Scientists believe the high sugar content in juice may trigger certain tumours.

The Perth team also said that many things found in fruit which help protect against bowel cancer – including fibre, vitamin C and chemicals known as antioxidants – are lost during the juice’s processing.

For years, Department of Health guidelines have advised the public to eat five portions of fruit and veg a day, which can include a glass of juice.

But British researchers claimed earlier this year that fruit juice contains too much sugar to be counted as one of the five. The scientists, of Bangor University, Wales, said people would be better off eating prunes or other dried fruit, as even freshly-squeezed juice contains as much as five teaspoons of sugar per glass.

However, other experts suggest that people shouldn’t shun fruit juice completely, as it is still healthier than other drinks.

Nell Barrie, of Cancer Research UK, said of the latest research: ‘This isn’t a large study, and it doesn’t give us clear answers about whether different fruits and vegetables affect the risk of cancer in parts of the bowel.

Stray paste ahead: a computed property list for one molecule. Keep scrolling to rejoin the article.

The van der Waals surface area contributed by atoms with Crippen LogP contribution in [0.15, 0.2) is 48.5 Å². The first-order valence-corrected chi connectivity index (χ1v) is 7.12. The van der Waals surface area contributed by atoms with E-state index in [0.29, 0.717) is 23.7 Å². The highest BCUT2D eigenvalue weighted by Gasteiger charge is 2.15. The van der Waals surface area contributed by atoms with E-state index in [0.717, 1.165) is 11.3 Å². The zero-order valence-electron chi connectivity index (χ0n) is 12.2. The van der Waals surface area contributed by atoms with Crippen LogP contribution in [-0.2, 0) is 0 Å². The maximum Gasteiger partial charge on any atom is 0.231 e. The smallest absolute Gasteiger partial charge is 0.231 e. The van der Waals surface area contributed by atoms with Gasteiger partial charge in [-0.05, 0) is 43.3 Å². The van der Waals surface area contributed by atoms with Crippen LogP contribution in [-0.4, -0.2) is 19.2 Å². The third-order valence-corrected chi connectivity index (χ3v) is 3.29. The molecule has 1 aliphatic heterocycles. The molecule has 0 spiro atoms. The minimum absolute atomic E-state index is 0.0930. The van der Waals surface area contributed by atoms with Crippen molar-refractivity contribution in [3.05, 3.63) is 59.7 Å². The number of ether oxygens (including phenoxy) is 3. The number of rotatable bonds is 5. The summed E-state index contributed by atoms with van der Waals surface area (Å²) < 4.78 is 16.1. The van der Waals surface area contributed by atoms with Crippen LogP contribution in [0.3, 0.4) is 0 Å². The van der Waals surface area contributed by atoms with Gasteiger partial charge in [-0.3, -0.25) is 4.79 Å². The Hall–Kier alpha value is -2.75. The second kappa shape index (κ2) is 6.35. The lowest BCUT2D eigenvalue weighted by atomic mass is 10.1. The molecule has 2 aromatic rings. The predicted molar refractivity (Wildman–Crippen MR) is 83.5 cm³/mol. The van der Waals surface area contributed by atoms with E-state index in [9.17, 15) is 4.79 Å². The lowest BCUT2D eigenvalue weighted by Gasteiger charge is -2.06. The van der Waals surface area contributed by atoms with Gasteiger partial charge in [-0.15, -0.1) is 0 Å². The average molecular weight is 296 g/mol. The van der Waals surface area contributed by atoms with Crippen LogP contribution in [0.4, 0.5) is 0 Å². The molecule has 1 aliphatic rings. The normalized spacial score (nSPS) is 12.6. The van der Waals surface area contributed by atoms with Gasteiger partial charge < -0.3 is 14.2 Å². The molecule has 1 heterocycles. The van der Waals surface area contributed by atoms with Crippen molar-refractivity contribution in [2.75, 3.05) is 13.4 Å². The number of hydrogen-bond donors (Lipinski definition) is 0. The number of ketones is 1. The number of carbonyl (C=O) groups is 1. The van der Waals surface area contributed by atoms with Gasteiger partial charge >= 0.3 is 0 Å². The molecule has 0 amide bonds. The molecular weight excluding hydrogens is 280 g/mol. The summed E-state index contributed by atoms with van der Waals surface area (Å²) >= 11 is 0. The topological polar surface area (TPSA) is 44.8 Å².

‘It’s very tricky to tease apart the effects of a person’s diet on their risk of bowel cancer, but reliable evidence shows that eating lots of red and processed meats increases the risk, while eating plenty of high-fibre foods can reduce the risk.

‘Many fruits and vegetables are a good source of fibre, and eating a diet that’s high in fruits and vegetables could reduce the risk of other types of cancer as well – so it’s a good idea to get plenty of them in your diet.’